Initiatives and Projects for a Sustainable Campus

Reducing Waste and Protecting Natural Spaces in Annapolis

Our campus is nestled between the bustling streets of the city of Annapolis and the languid, flowing waters of College Creek. We are acutely aware of the importance of our physical environment’s impact on both the college community and our neighbors in the surrounding city, which is why our campus participates in a number of initiatives and partnerships to ensure our natural spaces endure for future generations of Johnnies. Read on to learn more about our efforts, which range from oyster farming and geothermal heating and cooling to food recovery designed to address food insecurity in our community.

Maryland Green Registry Membership

Since 2018, St. John’s college has been a member of the Maryland Green Registry, which promotes and recognizes sustainable practices at organizations in the state. Member orgs agree to share at least five environmental practices and one measurable result while striving to continually improve their environmental performance.

Campus Gardens and Green Spaces

Student gardening at St. John’s College in Annapolis
  • There are several gardens and green spaces on campus, including the Greenfield Library plaza and sunken garden, and a garden near Hodson House.
  • The student-run Garden Club helps maintain and improve garden spaces on campus.

Energy Conservation

Spector Hall dormitory at St. John’s College in Annapolis
  • Residential buildings Spector Hall and Gilliam Hall are both heated and cooled with a geothermal system. There are more than one hundred 6-inch “wells” located approximately 300 feet underneath the soccer field and in front of the tennis courts on campus.
  • We have installed reflective white roofing on Pinkney and Chase-Stone buildings and part of Mellon Hall. These roofs help reduce the amount of heat absorbed into buildings during the hot summer months.
  • We have installed interior window inserts in Fielding-Rumore Hall and McDowell to decrease heating and cooling loss and minimize drafts
  • Upgraded 95 percent of McDowell Hall and Fielding-Rumore Hall lighting to LED during the last renovation
  • Ongoing project to retrofit existing campus with LED technology during routine maintenance
  • Campus boilers utilize two fuel sources which allow us to switch to an alternate fuel during peak gas demand days
  • Mellon Hall utilizes an ice bank storage system to produce ice during off-peak hours when electricity demand is lower, then uses this ice during the day for cooling, reducing chiller loads
  • Installed high efficiency variable refrigerant flow (VRF) heating and cooling system in Fielding-Rumore Hall dorm rooms
  • We use building automation software (BAS) to remotely monitor room temperatures and set run times for large air handlers based on scheduled uses, reducing the amount of power spent during off-peak times

Water Conservation and Stewardship

Students canoeing at St. John’s College in Annapolis
  • There are several bottle filling stations on campus. The college is working to install new stations in the campus residence halls.
  • Replaced 80 percent of bottled water coolers with directly plumbed countertop dispensers, saving money and decreasing our carbon footprint by reducing water delivery.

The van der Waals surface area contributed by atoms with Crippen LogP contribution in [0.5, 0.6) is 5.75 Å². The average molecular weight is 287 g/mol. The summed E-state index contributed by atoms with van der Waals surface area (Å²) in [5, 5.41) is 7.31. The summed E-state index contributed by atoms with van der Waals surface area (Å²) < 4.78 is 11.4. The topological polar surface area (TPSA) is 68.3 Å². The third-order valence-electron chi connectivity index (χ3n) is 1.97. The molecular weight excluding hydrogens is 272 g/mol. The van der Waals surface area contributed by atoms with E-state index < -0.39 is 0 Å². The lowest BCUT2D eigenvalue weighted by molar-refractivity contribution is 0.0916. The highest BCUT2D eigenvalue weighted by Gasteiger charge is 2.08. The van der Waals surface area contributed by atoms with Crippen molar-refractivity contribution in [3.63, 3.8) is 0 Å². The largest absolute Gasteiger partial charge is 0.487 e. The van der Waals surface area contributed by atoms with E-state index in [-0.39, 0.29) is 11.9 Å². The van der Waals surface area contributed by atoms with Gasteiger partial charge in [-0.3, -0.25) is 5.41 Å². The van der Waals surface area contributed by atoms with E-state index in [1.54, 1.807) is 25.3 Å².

• Between Spector Hall and the Heating Plant are rain gardens, filled with native plants and flowers planted in a small depression which holds and absorbs rainwater runoff from roofs and paved surfaces, reducing pollution in College Creek. They were installed in 2002 and made possible by a gift from the Annapolis Class of 1993.

Living Shoreline and Oyster Garden Project

Student Boathouse Steward Annapolis Students St. John’s College
  • In 2006, the college worked with an engineer from the Chesapeake Bay Foundation to renovate the shoreline at College Creek. This work stabilized the marsh and created a strong buffer against erosion. Each year volunteers from the campus community clean up the shoreline and keep it healthy.
  • Since September of 2019, St. John’s staff and student boathouse stewards have been growing oysters off the Hodson Boathouse docks, joining in a wider community effort to restore the bay.

Food Waste and Sustainable Practices

Randall Hall dining room at St. John’s College in Annapolis
  • Our dining hall provides locally-source ingredients whenever possible. In a normal year, between 20–30 percent of food from local sources annually. These foods include eggs, honey, flour, lettuce, beef, tofu, and yogurt, among others.
  • The college composts food waste twice a week in partnership with an outside vendor
  • Our reusable green food container program (affectionately known as “greenies”) saves hundreds of pounds of waste each year compared to disposable container usage.
  • Vegetarian and vegan options are available daily.
  • Food Recovery: Each week, student volunteers deliver leftover and over-produced foods to The Lighthouse shelter in Annapolis. Weekly donations average between 30 and 50 pounds, and directly address food insecurity in our community.

Sustainable Tree Harvesting

  • Piloted an environmentally friendly urban tree harvest—removed an expired white oak for later use in campus furniture projects

Sustainability / Environmentally Focused Student Clubs

  • Garden Club
  • Sunrise St. John’s

Work With Other Organizations

St. John’s College works with several local organizations regarding immediate and future environmental projects:

  • Chesapeake Bay Foundation – Living Shoreline restoration project for 2023
  • City of Annapolis – Bike path connections and campus access